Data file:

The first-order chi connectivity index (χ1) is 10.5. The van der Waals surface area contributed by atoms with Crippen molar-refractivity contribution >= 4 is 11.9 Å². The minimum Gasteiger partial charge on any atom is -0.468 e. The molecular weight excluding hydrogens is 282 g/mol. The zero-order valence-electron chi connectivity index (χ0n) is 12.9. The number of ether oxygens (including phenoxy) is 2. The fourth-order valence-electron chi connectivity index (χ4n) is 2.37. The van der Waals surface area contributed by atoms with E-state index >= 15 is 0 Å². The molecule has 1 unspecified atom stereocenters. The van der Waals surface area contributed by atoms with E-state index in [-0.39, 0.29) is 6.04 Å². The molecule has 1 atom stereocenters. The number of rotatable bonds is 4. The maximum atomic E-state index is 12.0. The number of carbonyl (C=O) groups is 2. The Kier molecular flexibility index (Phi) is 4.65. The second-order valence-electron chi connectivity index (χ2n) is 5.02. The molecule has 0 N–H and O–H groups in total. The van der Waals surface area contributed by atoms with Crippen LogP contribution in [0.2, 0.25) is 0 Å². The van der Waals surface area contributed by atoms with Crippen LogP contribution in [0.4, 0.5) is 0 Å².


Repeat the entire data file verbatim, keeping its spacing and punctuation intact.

The first-order chi connectivity index (χ1) is 10.5. The van der Waals surface area contributed by atoms with Crippen molar-refractivity contribution >= 4 is 11.9 Å². The minimum Gasteiger partial charge on any atom is -0.468 e. The molecular weight excluding hydrogens is 282 g/mol. The zero-order valence-electron chi connectivity index (χ0n) is 12.9. The number of ether oxygens (including phenoxy) is 2. The fourth-order valence-electron chi connectivity index (χ4n) is 2.37. The van der Waals surface area contributed by atoms with E-state index >= 15 is 0 Å². The molecule has 1 unspecified atom stereocenters. The van der Waals surface area contributed by atoms with E-state index in [-0.39, 0.29) is 6.04 Å². The molecule has 1 atom stereocenters. The number of rotatable bonds is 4. The maximum atomic E-state index is 12.0. The number of carbonyl (C=O) groups is 2. The Kier molecular flexibility index (Phi) is 4.65. The second-order valence-electron chi connectivity index (χ2n) is 5.02. The molecule has 0 N–H and O–H groups in total. The van der Waals surface area contributed by atoms with Crippen LogP contribution in [0.2, 0.25) is 0 Å². The van der Waals surface area contributed by atoms with Crippen LogP contribution in [0.4, 0.5) is 0 Å².